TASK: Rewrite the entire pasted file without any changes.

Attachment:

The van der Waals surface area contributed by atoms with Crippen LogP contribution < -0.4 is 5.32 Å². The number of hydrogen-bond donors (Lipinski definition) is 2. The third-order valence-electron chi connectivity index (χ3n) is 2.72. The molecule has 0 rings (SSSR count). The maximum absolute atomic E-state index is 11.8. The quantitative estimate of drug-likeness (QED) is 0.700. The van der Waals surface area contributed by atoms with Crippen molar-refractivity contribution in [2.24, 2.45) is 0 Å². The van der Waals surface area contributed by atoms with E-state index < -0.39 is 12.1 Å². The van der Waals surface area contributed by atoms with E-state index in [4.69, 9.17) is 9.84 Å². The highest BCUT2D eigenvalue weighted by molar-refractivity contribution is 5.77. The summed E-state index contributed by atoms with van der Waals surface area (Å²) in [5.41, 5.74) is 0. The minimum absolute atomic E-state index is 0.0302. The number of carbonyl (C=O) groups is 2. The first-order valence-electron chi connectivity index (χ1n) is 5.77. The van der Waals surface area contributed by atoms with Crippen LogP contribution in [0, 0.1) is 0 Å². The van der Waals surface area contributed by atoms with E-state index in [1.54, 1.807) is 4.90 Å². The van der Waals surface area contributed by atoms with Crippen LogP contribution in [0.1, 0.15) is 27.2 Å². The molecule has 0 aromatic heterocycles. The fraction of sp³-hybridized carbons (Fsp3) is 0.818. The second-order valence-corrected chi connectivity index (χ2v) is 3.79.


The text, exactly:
The van der Waals surface area contributed by atoms with Crippen LogP contribution < -0.4 is 5.32 Å². The number of hydrogen-bond donors (Lipinski definition) is 2. The third-order valence-electron chi connectivity index (χ3n) is 2.72. The molecule has 0 rings (SSSR count). The maximum absolute atomic E-state index is 11.8. The quantitative estimate of drug-likeness (QED) is 0.700. The van der Waals surface area contributed by atoms with Crippen molar-refractivity contribution in [2.24, 2.45) is 0 Å². The van der Waals surface area contributed by atoms with E-state index < -0.39 is 12.1 Å². The van der Waals surface area contributed by atoms with E-state index in [4.69, 9.17) is 9.84 Å². The highest BCUT2D eigenvalue weighted by molar-refractivity contribution is 5.77. The summed E-state index contributed by atoms with van der Waals surface area (Å²) in [5.41, 5.74) is 0. The minimum absolute atomic E-state index is 0.0302. The number of carbonyl (C=O) groups is 2. The first-order valence-electron chi connectivity index (χ1n) is 5.77. The van der Waals surface area contributed by atoms with Crippen LogP contribution in [0, 0.1) is 0 Å². The van der Waals surface area contributed by atoms with E-state index in [1.54, 1.807) is 4.90 Å². The van der Waals surface area contributed by atoms with Crippen LogP contribution in [0.1, 0.15) is 27.2 Å². The molecule has 0 aromatic heterocycles. The fraction of sp³-hybridized carbons (Fsp3) is 0.818. The second-order valence-corrected chi connectivity index (χ2v) is 3.79.